They found that there is a critical balance when it comes to radioactive elements and radiogenic warming. Too much, more than what the earth experiences, would have a number of negative effects on potential habitability. Since thorium and uranium are primarily found in the mantle on Earth, an excess of them would cause the mantle to act as an insulator.
This would prevent the molten outer core from giving off enough heat to maintain convective motion. Another consequence is that too much radiogenic warming would lead to far greater volcanic activity, which could trigger events at the extinction level. On the other hand, too little radioactive heat would not lead to volcanism, which would lead to a geologically “dead” planet (also known as a stagnant lid).
A diagram of some well-known stars nearby. It is estimated that approximately 14,600 stars are within 100 light years of the Sun. Photo credit: Andrew Z. Colvin / Wikipedia
Francis Nimmo, professor of Earth and Planetary Sciences at UCSC and lead author of the study, stated:
“If you change just that one variable, you go through these different scenarios, from geologically dead to terrestrial to extremely volcanic with no dynamo. Now that we see the important effects of varying the amount of radiogenic warming, the simplified model we used should be verified by more detailed calculations. "
Heavy elements like thorium and uranium are created by the merging of neutron stars, which are extremely rare occurrences. The availability of these elements in a circumsolar disk from which planetary systems are formed would therefore depend on the proximity of these rare events. This would lead to considerable variability between planetary systems.
To determine the range of variability, Nimmo and colleagues consulted europium measurements of nearby stars made by astronomers. Europium is easy to spot in stellar spectra and is created by the same processes that create thorium and uranium. Europium can therefore be used to determine how frequently these other two elements occur in nearby stars and planets.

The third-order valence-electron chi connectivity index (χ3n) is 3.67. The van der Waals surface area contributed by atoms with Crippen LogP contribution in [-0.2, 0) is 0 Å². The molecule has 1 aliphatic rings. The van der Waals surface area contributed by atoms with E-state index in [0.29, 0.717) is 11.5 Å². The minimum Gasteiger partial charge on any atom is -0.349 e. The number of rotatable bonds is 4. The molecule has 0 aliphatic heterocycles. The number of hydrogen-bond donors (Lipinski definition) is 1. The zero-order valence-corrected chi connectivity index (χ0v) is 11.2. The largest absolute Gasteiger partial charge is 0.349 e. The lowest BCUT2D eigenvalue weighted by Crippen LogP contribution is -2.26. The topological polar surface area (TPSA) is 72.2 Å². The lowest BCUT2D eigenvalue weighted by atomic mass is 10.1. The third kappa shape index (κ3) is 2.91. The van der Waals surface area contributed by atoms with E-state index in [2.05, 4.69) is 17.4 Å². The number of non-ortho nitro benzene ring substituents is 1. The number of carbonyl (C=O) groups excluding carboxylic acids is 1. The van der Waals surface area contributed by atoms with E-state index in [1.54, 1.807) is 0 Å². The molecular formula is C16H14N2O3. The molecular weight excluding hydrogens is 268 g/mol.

By feeding these measurements into his models of radiogenic warming, Nimmo and the research team were able to produce a series of estimates for radioactive elements in nearby star systems. While the Earth and the solar system are in the center of this area, many of the stars studied had either half as much europium as the sun, while others had up to twice as much.
NASA's James Webb Telescope, featured in this artist's conception, provides more information on previously discovered exoplanets. After 2020, many more next-generation space telescopes are expected to build on what they discover. Photo credit: NASA
As Batalha explained, this could be another important constraint for determining whether a planet is "potentially habitable":
"It's a complex story because both extremes have habitability implications. You need enough radiogenic warming to keep plate tectonics going, but not so much that you turn off the magnetic dynamo. Ultimately, we're looking for the most likely places in life. The Abundance of uranium and thorium seem to be key factors, possibly even another dimension for the definition of a Goldilocks planet. "
The importance and variability of radiogenic warming open up many new opportunities for exoplanet studies and astrobiology. For starters, astronomers can use spectroscopy to measure the abundance of europium in stars and infer the levels of radiogenic elements on planets that orbit them. Next-generation instruments like the James Webb Space Telescope (JWST), slated to hit the market next year, are well suited for this task.
The study, entitled "Radiogenic Warming and Its Impact on Rocky Planet Dynamics and Habitability," appeared in the Astrophysical Journal Letters on November 10th.
Further reading: UCSC, The Astrophysical Journal Letters